Cao Mao

Cao Mao (241-260), formally known as the Duke of Gaogui, was the fourth emperor of the state of cao wei during the three kingdoms period of Chinese history. He was a grandson of cao wei's first emperor Cao Pi. Described as intelligent and studious, Cao Mao made repeated attempts to seize back state power from the regents Sima Shi and Sima Zhao, but failed. He was killed in an abortive coup d'etat against Sima Zhao. He was received the posthumous title of a duke instead of an emperor

Family background and ascension to the throne

Cao Mao was a son of Cao Lin (曹霖), the Prince of Donghai and son of Cao Pi. In 244, at the age of three, in accordance with cao wei's regulations that the sons of princes (other than the first-born son of the prince's wife, customarily designated as the prince's heir) were to be instated as dukes, Cao Mao was granted the title of "Duke of Gaogui". Cao Mao's father died in 249 when he was eight. His older brother, Cao Qi (曹啟), succeeded their father as Prince of Donghai.

By 254, state power was in the control of the Sima clan, whose patriarch Sima Yi had seized power from Cao Fang's regent Cao Shuang in 249. After Sima Yi's death in 251, the Sima clan was led by his son Sima Shi. In 254, after falsely accusing the emperor's father-in-law Zhang Ji (張緝) and Zhang's associates Li Feng and Xiahou Xuan of treason, Sima Shi had them and their clans executed, and when Cao Fang considered a coup against the Simas later that year, Sima Shi had him deposed.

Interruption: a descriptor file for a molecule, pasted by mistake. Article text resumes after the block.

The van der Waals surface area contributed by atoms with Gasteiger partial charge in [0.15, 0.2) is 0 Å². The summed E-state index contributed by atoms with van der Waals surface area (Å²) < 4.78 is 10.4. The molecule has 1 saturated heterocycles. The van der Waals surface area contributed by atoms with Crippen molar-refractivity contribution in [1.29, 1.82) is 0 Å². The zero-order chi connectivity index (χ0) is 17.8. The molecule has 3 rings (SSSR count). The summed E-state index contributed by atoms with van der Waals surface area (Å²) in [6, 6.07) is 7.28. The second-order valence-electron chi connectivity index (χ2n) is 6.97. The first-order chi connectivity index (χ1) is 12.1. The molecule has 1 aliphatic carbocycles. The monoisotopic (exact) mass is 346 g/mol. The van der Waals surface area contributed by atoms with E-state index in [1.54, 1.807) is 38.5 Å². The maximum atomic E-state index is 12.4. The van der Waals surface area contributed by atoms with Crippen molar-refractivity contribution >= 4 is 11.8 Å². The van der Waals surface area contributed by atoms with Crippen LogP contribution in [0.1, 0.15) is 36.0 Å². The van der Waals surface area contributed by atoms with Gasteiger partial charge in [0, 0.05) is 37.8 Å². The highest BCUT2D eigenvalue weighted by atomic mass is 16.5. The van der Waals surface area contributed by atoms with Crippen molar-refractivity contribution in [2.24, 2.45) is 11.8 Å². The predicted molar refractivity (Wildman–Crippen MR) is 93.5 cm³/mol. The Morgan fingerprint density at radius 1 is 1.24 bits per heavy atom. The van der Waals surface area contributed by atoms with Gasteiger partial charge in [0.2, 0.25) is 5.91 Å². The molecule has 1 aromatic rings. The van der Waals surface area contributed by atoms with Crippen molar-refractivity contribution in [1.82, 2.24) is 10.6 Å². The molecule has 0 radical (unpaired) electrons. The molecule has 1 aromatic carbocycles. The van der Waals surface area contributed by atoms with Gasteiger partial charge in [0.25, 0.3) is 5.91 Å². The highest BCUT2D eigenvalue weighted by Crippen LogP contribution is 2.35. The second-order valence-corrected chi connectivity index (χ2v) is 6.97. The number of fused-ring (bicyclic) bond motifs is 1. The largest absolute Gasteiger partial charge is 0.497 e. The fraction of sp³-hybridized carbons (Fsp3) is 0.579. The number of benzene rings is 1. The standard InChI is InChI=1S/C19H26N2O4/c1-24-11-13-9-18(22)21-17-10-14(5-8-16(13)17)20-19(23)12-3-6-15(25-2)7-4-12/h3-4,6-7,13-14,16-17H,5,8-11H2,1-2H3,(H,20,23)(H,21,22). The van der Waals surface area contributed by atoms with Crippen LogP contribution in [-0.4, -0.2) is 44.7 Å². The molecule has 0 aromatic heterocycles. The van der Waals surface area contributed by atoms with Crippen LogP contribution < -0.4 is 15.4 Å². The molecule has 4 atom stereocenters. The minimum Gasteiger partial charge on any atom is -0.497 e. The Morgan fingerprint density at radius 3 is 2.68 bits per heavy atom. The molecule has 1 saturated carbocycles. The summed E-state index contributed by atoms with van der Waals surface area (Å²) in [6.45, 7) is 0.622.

It was at this time that Cao Fang's stepmother Empress Dowager Guo made a last-ditch attempt at preserving cao wei's imperial authority, by injecting herself into the process of selecting the next emperor. When Sima Shi notified her that he intended to make Cao Pi's brother Cao Ju (曹據), the Prince of Pengcheng, emperor, she managed to persuade him that such a succession would be improper, since Cao Ju was the uncle of her husband Cao Rui, such a succession would leave Cao Rui effectively without an heir. Sima Shi was forced to agree with her to let Cao Mao be the emperor. (Cao Mao, although young (at age 13) was known for his intelligence, and Empress Dowager Guo might have believed that he, alone of the princes and dukes, might have had a chance of counteracting the Simas. ) When Sima Shi asked her for the imperial seal, she again reasoned with him and refused politely, under the reasoning that she had met Cao Mao before and wanted to personally hand him the seal. When Cao Mao was summoned to the capital, he acted in accordance with the ceremonies due a duke, rather than putting on imperial pretensions immediately, until he was enthroned. This earned him popular support and praise as a humble young emperor.